In Xojo, extension methods are methods that, while not part of the original definition of a type, are treated as though they are part of that data type.
The Xojo documentation says:
“The Extends keyword allows you to call a user-defined method as if it were part of a class. You use the Extends keyword only for the first parameter in the method declaration. Extends indicates that this parameter is to be used on the left side of the dot operator. The remaining parameters in the declaration, if any, are used normally.”
What this means is that for something like a string you can use an extension method to add your own methods to that type. So if you want to have a concise means of telling if one string contains another without having to remember the instr syntax, you can add a method, as follows, to a module (perhaps named StringExtensions):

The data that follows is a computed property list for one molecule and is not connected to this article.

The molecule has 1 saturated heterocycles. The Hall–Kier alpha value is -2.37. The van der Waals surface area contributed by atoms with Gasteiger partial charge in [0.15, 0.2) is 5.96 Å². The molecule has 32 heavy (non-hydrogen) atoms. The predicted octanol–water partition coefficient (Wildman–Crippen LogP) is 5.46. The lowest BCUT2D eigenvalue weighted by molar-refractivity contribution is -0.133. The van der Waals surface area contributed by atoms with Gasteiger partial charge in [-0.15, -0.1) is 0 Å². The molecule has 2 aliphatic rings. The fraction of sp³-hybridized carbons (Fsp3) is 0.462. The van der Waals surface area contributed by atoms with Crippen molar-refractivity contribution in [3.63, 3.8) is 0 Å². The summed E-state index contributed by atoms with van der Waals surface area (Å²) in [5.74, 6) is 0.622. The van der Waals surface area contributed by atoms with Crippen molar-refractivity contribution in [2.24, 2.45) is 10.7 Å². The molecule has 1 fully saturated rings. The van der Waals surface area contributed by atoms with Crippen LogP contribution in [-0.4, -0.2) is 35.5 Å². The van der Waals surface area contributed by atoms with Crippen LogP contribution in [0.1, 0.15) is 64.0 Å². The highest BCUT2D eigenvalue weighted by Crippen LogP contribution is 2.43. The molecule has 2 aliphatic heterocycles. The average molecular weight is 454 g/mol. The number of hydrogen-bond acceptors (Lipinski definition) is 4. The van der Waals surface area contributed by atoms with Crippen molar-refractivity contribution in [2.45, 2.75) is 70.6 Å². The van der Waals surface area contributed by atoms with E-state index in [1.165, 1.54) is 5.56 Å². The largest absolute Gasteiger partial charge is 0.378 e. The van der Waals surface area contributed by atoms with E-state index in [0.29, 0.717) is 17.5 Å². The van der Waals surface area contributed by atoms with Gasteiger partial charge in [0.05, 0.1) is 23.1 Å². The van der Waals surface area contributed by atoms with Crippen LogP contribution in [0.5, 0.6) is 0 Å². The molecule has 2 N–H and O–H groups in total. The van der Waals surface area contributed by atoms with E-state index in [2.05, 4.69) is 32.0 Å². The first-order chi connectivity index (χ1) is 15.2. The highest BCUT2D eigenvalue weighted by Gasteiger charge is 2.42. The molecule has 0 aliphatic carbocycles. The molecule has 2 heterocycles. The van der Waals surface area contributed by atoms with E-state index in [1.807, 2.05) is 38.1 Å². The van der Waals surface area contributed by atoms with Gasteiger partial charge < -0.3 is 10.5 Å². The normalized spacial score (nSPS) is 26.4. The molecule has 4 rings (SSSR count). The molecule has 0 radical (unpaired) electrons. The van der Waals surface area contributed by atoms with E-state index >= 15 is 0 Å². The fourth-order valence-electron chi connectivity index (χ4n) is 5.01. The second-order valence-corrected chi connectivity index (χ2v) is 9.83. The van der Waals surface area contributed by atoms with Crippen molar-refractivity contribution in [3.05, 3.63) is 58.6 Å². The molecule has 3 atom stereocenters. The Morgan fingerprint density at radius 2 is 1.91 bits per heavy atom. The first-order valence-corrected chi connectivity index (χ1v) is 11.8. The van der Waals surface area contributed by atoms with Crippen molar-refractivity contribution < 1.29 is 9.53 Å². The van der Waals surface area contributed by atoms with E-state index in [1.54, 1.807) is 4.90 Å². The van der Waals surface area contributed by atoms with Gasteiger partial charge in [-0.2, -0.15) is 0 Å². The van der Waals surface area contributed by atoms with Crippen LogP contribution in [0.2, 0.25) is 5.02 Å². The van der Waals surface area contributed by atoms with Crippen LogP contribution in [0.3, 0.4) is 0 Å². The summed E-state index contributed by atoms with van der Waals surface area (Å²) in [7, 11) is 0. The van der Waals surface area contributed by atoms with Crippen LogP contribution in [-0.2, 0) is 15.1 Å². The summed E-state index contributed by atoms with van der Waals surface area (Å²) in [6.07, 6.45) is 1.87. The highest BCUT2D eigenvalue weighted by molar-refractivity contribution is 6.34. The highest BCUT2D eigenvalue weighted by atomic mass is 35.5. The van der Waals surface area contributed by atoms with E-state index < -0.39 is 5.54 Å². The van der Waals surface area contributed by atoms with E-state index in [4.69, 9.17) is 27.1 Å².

Function Contains(Extends Container as String, Contained as String) as Boolean Return Container.InStr(Contained) > 0 End Function
Now you can use it in any of your own code, like the following, as if strings had always had a “contains” method:
if thisString.Contains(thatString) then // do something special end if
Now you can add your own method after the fact.
Note that the compiler allows you to extend any data type– so you can extend classes, the intrinsic types, and even class interfaces! I have to admit that I’d never thought of extending an interface until I read a bug report from a long-time Xojo user about how autocomplete didn’t work where they extended an interface.